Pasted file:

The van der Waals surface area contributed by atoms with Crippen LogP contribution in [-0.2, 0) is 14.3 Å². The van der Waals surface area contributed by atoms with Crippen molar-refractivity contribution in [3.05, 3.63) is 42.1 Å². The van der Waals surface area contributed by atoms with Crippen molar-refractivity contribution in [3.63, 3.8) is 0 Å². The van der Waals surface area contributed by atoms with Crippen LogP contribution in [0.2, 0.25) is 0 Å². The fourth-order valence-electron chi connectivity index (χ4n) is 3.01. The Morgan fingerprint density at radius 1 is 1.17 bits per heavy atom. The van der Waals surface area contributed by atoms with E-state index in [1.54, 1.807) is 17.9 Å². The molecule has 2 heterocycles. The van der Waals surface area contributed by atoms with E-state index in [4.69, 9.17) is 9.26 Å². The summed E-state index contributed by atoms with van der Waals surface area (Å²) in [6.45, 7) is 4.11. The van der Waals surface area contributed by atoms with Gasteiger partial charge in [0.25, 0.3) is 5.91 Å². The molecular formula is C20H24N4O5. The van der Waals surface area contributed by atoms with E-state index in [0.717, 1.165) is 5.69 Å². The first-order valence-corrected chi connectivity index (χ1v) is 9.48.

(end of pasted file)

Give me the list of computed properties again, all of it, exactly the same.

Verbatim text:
The van der Waals surface area contributed by atoms with Crippen LogP contribution in [-0.2, 0) is 14.3 Å². The van der Waals surface area contributed by atoms with Crippen molar-refractivity contribution in [3.05, 3.63) is 42.1 Å². The van der Waals surface area contributed by atoms with Crippen molar-refractivity contribution in [3.63, 3.8) is 0 Å². The van der Waals surface area contributed by atoms with Crippen LogP contribution in [0.2, 0.25) is 0 Å². The fourth-order valence-electron chi connectivity index (χ4n) is 3.01. The Morgan fingerprint density at radius 1 is 1.17 bits per heavy atom. The van der Waals surface area contributed by atoms with E-state index in [1.54, 1.807) is 17.9 Å². The molecule has 2 heterocycles. The van der Waals surface area contributed by atoms with E-state index in [4.69, 9.17) is 9.26 Å². The summed E-state index contributed by atoms with van der Waals surface area (Å²) in [6.45, 7) is 4.11. The van der Waals surface area contributed by atoms with Gasteiger partial charge in [0.25, 0.3) is 5.91 Å². The molecular formula is C20H24N4O5. The van der Waals surface area contributed by atoms with E-state index in [0.717, 1.165) is 5.69 Å². The first-order valence-corrected chi connectivity index (χ1v) is 9.48.